Bernie Sanders introduces labor plan to broaden union power
- Sanders' "Workplace Democracy Plan" includes a mix of legislation and promised executive orders, including one that would deny federal contracts to companies that pay their executives 150 times more than their employees or offer wages lower than $15 an hour.
- Sanders has made his support for unions, striking workers and employees agitating for higher wages at major corporations a central theme of his presidential runs.
- To address long-term concerns, the campaign highlighted legislation -- called The Keep Our Pension Promises Act -- first introduced by Sanders in 2015 that would create a "legacy fund" to backstop pension plans by closing a pair of tax loopholes.
- Sanders' plan also addresses the fate of workers caught between corporate mergers, pledging to require that companies honor existing union contracts even after major overhauls in management.
The Supreme Court has an immigration disaster on its hands
- He stunned many by casting a decisive vote to uphold the Affordable Care Act in 2012, and in the most recent term, Roberts sided with four liberal justices to block the Trump administration's effort to add a citizenship question to the census in the absence of a legitimate explanation of reasons from the White House.
- Kevin, Germany: As part of Epstein's nonprosecution agreement in Florida, federal prosecutors agreed not to charge certain co-conspirators.
- Scott, Texas: Regarding the Southern District's investigation of Epstein and his associates, what happens if prosecutors find evidence of other unrelated crimes?
- Or, if the unrelated conduct did violate federal law but happened in a different district, the Southern District can refer the case to the appropriate US attorney's office.
New Epstein accusers say he used his alleged madam Ghislaine Maxwell and a 'Massage for Dummies' book to coach girls
- Two of three new lawsuits filed Tuesday revealed several detailed claims about how the late disgraced financier Jeffrey Epstein and his alleged "madam" Ghislaine Maxwell coached young girls for regular abuse.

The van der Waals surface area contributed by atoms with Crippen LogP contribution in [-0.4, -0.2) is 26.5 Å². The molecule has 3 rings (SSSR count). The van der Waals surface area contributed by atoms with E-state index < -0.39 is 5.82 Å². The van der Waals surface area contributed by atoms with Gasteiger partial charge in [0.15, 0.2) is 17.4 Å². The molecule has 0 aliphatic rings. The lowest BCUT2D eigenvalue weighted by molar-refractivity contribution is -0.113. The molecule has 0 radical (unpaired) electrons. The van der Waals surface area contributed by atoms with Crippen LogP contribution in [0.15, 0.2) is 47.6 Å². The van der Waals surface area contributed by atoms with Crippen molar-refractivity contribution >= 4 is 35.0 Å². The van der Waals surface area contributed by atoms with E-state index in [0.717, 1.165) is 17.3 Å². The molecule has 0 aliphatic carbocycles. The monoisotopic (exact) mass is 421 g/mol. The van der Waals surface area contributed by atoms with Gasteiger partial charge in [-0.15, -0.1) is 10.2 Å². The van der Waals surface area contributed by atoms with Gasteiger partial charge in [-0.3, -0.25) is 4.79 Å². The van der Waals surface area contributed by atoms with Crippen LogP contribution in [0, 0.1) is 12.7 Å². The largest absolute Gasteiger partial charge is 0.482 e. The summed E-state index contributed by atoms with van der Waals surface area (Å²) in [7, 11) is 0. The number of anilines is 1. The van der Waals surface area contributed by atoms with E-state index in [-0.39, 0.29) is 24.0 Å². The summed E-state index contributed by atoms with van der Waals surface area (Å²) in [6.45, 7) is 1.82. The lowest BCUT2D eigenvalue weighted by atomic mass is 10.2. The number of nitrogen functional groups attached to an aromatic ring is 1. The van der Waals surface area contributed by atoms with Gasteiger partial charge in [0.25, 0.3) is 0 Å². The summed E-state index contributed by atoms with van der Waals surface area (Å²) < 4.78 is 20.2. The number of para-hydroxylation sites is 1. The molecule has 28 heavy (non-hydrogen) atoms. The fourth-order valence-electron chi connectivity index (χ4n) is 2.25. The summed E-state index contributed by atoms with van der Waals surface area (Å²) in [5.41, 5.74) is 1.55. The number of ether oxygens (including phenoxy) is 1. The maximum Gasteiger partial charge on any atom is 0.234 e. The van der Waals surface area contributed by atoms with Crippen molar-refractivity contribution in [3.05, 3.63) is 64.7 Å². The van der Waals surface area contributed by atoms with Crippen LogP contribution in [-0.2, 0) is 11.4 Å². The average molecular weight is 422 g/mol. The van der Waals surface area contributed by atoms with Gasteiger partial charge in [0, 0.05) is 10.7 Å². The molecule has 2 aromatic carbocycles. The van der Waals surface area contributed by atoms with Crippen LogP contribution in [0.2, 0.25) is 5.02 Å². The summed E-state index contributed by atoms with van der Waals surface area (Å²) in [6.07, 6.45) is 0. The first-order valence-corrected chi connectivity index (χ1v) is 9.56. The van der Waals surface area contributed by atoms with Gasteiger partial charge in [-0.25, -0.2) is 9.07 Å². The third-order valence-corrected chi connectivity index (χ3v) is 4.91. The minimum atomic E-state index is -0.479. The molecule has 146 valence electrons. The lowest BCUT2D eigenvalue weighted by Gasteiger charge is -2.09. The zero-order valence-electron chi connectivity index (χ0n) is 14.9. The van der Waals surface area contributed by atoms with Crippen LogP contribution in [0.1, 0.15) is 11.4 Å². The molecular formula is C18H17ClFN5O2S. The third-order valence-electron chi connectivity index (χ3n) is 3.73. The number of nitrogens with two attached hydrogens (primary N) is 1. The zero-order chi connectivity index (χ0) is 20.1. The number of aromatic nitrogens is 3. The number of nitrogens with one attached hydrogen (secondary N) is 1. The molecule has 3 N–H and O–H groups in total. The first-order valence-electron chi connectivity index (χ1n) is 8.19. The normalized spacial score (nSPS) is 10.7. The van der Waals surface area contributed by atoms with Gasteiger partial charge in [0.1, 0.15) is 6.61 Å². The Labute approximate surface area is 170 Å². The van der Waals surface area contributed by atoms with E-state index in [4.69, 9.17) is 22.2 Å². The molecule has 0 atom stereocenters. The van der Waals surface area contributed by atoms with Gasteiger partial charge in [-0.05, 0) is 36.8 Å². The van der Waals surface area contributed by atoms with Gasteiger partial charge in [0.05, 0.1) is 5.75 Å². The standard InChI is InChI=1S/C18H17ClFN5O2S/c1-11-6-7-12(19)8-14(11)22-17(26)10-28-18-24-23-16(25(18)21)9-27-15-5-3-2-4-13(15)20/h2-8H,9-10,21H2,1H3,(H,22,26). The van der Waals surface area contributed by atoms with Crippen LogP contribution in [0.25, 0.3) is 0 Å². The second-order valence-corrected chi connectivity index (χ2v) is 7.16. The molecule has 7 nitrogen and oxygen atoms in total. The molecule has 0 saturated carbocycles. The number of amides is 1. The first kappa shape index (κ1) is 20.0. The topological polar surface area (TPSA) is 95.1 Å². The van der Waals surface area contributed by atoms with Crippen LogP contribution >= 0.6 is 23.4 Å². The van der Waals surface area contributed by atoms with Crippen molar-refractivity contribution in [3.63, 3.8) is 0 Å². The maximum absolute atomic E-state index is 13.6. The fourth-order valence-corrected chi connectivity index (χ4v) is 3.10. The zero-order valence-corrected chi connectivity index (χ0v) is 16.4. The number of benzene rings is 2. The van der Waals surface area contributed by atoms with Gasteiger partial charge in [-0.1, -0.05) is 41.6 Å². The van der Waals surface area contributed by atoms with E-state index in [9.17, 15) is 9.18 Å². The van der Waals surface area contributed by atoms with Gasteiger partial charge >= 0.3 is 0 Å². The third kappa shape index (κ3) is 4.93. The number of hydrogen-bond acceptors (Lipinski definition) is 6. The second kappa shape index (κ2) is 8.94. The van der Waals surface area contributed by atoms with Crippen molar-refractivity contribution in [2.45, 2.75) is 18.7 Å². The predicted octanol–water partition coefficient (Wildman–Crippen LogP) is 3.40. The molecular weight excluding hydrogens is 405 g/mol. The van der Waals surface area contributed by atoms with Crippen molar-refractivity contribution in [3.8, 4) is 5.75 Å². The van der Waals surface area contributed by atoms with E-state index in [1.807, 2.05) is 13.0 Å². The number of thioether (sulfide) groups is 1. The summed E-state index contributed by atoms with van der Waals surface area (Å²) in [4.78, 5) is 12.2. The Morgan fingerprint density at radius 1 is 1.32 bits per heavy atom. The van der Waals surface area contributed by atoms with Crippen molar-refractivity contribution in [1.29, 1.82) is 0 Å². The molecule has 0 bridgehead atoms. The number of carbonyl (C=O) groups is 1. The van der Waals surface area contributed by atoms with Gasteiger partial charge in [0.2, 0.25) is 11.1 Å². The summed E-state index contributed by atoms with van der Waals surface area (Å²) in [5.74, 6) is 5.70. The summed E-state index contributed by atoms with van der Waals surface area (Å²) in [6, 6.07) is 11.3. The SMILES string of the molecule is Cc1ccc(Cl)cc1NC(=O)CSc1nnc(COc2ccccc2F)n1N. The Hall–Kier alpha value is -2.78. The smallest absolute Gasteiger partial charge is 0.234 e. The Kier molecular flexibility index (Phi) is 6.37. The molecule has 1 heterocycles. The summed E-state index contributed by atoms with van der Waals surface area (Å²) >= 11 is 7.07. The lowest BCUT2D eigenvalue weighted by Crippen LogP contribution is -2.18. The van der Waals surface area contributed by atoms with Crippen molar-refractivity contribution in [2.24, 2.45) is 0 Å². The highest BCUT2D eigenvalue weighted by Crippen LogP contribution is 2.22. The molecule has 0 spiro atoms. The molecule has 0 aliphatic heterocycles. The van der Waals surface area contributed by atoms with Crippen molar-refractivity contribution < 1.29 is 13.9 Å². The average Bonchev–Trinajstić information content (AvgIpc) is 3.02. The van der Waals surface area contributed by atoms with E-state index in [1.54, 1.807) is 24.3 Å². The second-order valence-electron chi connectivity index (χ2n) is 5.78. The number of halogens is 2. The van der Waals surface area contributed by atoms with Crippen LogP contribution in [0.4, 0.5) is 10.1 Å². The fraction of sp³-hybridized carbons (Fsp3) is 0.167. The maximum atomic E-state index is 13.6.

- A lawsuit filed Tuesday in Manhattan federal court by alleged victim "Priscilla Doe" says the British socialite gave Doe a "step-by-step" tutorial of pleasuring Epstein at his island, Little St. James, in 2006.
- The complaint also alleged that Maxwell made sure Doe and several other young girls were "constantly on call to sexually service" Epstein.
- In a second complaint that was also filed Tuesday, "Lisa Doe" said in a separate complaint that Epstein kept a stack of "Massage for Dummies" books that he handed out to the young women brought to him for massages that turned sexual.
- Priscilla and Lisa were two of the three alleged victims who filed suit against Epstein's estate on Tuesday.
States reportedly plan monopoly investigation of Google, Facebook, Amazon
- Big Tech will soon be facing too many antitrust probes to count on one hand, as several states reportedly plan to launch their own joint investigation to accompany all of the federal inquiries already in progress.
- The DOJ last month publicly confirmed its antitrust division was looking at the widespread "concerns that consumers, businesses, and entrepreneurs have expressed" about "market-leading online platforms." While the agency didn't name names, earlier reports suggest that the DOJ and the Federal Trade Commission agreed to split antitrust oversight, with the DOJ digging into Apple and Google, and the FTC looking at Amazon and Facebook.
- Amazon, meanwhile, is facing a growing chorus of retailers asking for US regulators to join Germany, Austria, Italy, and the European Union, which have all launched separate antitrust probes into Amazon's behavior.
Warren aims to end most of the 1994 crime bill
- Warren also spells out specific breaks with the Trump administration, including a promise to end the Justice Department directive requiring federal prosecutors to seek maximum prison terms.
- Significant parts of the proposal would require legislative action, but Warren also talks about using her Justice Department to influence policing tactics and reduce prison terms.
- In another departure from the current administration's policies, Warren's proposal would triple funding for the Office of Civil Rights and, in a reversal from the current Justice Department guidance, seek to reestablish the use of consent decree investigations -- which the Department of Justice under former President Barack Obama often used to assert federal influence on police departments acting in violation of constitutional standards.